08 November 2013

Meet Robert A. Friedl: The Poet Who Doesn't Know Holmes (or the Doctor)

The poet doesn't invent.  He listens. 
~ Jean Cocteau

In November, I am continuing to participate in the Two Pages-a-Day writing challenge.  And I must have been abducted by aliens who replaced my brain with rocks, because I’m also doing NaNoWriMo for the first time.  Someone get this girl a drink!!

riters are a great breed ~ funny, imaginative, moody, adventurous . . . and that’s all before the caffeine, nicotine, and cocktail  buzz sets in.

Oh, wait.  That’s just me.

Minus the nicotine.  Just, ewww.

Poets, like their art form, are also a great breed of writer.  They play with words, much like other writers do, but with a lot more flexibility and rule-breaking.  They’re like the yoga babes of writing.  

Yoga poet ~ I like that.

Yesterday, I introduced you to his poetry.  Today, instead of my usual Top Five, I bring you the man behind Adventure, Love, and Airplanes: Mr. Robert A. Friedl.

Image credit: R.A. Friedl
Why do you write poetry?
All forms of art are methods of expressing oneself. Good music affects your mood, great songs will stir your heart, pictures will frame a new perspective on something, and poetry is the language of great feelings and strong emotion.

For me, it just so happens that poetry is the form of artistic expression at which I suck the least.  Also, I’ve discovered that poetry is how I pray.

Name two mentors who influenced your poetry.
My older brother John, for sure. He’s got a very clear mind for communication, and he does not abide bullshit. At the same time, he loves using words as art. And I guess I should clarify: I don’t really identify as a poet.

I like to write, but I consider the field of poetry to be a playground for people who know a heck of a lot more about what they’re doing than I do.

As far as a second mentor… all my high school English teachers.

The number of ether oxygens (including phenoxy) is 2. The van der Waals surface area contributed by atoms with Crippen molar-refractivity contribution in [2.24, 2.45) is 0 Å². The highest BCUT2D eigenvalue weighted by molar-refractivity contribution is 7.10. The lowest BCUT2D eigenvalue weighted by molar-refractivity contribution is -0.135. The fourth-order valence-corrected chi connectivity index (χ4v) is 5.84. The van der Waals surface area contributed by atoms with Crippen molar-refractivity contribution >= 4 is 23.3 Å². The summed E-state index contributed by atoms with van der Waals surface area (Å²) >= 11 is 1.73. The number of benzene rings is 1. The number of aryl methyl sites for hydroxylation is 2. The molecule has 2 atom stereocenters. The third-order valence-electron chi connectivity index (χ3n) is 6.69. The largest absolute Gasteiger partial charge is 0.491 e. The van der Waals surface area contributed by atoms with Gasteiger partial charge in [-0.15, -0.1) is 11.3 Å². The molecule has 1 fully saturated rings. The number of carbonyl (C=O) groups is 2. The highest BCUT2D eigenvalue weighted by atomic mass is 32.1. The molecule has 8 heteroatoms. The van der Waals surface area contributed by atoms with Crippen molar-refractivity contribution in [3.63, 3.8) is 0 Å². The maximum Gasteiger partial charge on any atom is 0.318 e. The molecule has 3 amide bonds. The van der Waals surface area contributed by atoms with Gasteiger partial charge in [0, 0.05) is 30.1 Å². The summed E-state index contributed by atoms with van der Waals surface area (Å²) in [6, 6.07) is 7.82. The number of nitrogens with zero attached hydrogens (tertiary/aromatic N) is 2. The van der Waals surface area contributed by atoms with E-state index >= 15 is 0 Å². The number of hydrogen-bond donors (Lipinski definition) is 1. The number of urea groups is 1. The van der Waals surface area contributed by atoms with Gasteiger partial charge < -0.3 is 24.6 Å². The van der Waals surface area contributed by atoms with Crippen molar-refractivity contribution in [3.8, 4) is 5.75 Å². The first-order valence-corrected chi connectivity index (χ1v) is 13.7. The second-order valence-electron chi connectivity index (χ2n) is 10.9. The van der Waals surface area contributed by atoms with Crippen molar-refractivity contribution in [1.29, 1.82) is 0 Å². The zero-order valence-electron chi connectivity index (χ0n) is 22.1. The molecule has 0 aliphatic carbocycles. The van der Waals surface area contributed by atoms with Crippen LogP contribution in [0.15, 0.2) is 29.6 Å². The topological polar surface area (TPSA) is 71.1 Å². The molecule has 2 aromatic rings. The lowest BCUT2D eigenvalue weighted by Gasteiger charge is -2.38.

Name 5 poets or writers you recommend
Dude! I’d love to!

Bill Waterson:            My family grew up on Calvin & Hobbes, and no one speaks like Bill Waterson.
John C. Maxwell:       Fantastic observations on human psychology and leadership.
John Eldredge:          Wild at Heart
Orson Scott Card:      You can’t beat the Ender’s Game series!
John Irving:               I think he’s a terrible story-teller, but his writing is phenomenal.

What does your writing space look like?
Actually, I write most effectively while sitting in bed, propped against a pile of pillows with a plate of cookies and a bottle of root beer on hand.

Give 2-3 pieces of advice for poets.
First of all, poetry is about feeling. So pick a topic that you feel strongly about.

Secondly, listen to feedback. Ask for honest critiques and look for ways to get better. Expand your knowledge-base and seek out new forms of writing.

And finally, this is art. Everyone has their own way, and you can’t please them all. Find your style, refine it, and when someone can’t find anything nice to say about it, tell them to piss off.

Favorite Doctor?
Doctor Paul Farmer is one of the most incredible individuals I’ve ever had the honor to meet. I aspire to emulate his example of selfless service to fellow humans.

Somewhere, a sonic screwdriver just burst into flames.
Image Credit: Fanpop.com
 Oh, dear, Robert.  Well, not everyone can be a Whovian, I suppose.  I still like your poetry.

Favorite Holmes?
Holmes? What’s that?

Every Cumberbabe's reaction.
Image Credit: Fanpop.com

Oh myyyyyy.

Thanks for stopping by La Belle, Robert!  It was great to meet you and read your poetry.  Good luck with your next collection of poetry!  And, uh, some words of advice:  Netflix, Dr. Who, and BBC's Sherlock Holmes.

You'll thank me later.

Oremus pro invicem,
~ Mikaela

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